Microsoft Teams update will let you get on with your day in peace

Microsoft Teams
(Image credit: Microsoft)

Microsoft is readying an update for Teams that should prevent bad-faith actors from abusing the collaboration platform.

As per a new entry in the company’s product roadmap, Microsoft Teams will soon allow administrators to disable chat access for unauthenticated users, thereby shielding against unwelcome disruptions.

“IT admins can now disable chat write access at the policy level for non-federated users and unauthenticated users who join Teams meetings through a link,” Microsoft explained.


In the early months of the pandemic, amid the transition to remote working and online learning, pranksters and cybercriminals adopted an unwelcome new technique: Zoom-bombing.

The idea was to invade a meeting (either via a code that had been exposed online or shared for legitimate reasons with the perpetrator) for the purposes of disrupting the session, eavesdropping on private conversations or simply scaring participants.

The problem became so widespread that Zoom-bombing was made a federal offense in the US, punishable by fines and even imprisonment.

Since then, the major video conferencing platforms have rolled out various mitigations to guard against these kinds of disruptions, from password protection to pre-meeting waiting rooms.

With the upcoming update for Teams, Microsoft is looking to close off a remaining chink in the armor, by allowing IT admins to prevent anonymous attendees from spamming the in-meeting chat log with irrelevant or inflammatory messages. The feature is still under development for now, but should roll out to all Microsoft Teams customers by the end of July.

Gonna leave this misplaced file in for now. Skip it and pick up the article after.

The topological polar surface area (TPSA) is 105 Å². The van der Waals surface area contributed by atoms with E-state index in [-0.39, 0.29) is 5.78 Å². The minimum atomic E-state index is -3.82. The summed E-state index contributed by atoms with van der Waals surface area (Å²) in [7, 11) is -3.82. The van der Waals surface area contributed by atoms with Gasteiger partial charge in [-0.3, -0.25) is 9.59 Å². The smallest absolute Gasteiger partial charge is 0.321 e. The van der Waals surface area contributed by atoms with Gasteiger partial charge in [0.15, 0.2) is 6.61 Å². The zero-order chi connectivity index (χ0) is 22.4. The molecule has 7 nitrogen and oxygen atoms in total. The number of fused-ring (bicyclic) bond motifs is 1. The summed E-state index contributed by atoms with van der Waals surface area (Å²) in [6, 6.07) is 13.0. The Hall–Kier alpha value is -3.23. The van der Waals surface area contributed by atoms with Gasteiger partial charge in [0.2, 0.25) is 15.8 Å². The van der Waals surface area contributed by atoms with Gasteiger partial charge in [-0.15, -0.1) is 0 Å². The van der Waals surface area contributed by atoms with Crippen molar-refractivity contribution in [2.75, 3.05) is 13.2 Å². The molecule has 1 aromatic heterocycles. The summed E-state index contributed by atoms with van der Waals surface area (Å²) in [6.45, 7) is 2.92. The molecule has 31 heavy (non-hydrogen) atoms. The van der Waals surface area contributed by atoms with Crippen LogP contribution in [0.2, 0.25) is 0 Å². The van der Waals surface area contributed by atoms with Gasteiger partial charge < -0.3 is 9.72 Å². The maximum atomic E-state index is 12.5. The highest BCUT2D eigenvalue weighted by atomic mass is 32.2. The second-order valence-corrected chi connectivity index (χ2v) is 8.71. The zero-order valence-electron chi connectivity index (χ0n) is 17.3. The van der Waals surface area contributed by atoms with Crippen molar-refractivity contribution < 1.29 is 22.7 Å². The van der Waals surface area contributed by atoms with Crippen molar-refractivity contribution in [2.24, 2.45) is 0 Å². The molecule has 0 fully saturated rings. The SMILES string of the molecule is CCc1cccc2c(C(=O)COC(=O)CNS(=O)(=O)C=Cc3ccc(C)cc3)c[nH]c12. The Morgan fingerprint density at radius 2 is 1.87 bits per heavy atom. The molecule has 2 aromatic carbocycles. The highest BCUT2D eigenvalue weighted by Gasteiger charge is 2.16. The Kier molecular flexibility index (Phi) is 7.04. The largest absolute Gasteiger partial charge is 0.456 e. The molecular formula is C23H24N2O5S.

The new security facility is one of a number of upgrades rolled out by Microsoft in recent months with the objective of improving the video meeting experience.

In May, for example, Microsoft announced a new meeting type built specifically to support parent-teacher conferences, which followed on from a similar update designed to help improve the delivery of virtual presentations.

Some doubt has been cast, however, over whether Microsoft will maintain its current cadence of releases by news the firm has suspended hiring across its Teams and Office divisions. 

"As Microsoft gets ready for the new fiscal year, it is making sure the right resources are aligned to the right opportunity,” the company explained in a rather cryptic statement. “Microsoft will continue to grow headcount in the year ahead and it will add additional focus to where those resources go."

Joel Khalili
News and Features Editor

Joel Khalili is the News and Features Editor at TechRadar Pro, covering cybersecurity, data privacy, cloud, AI, blockchain, internet infrastructure, 5G, data storage and computing. He's responsible for curating our news content, as well as commissioning and producing features on the technologies that are transforming the way the world does business.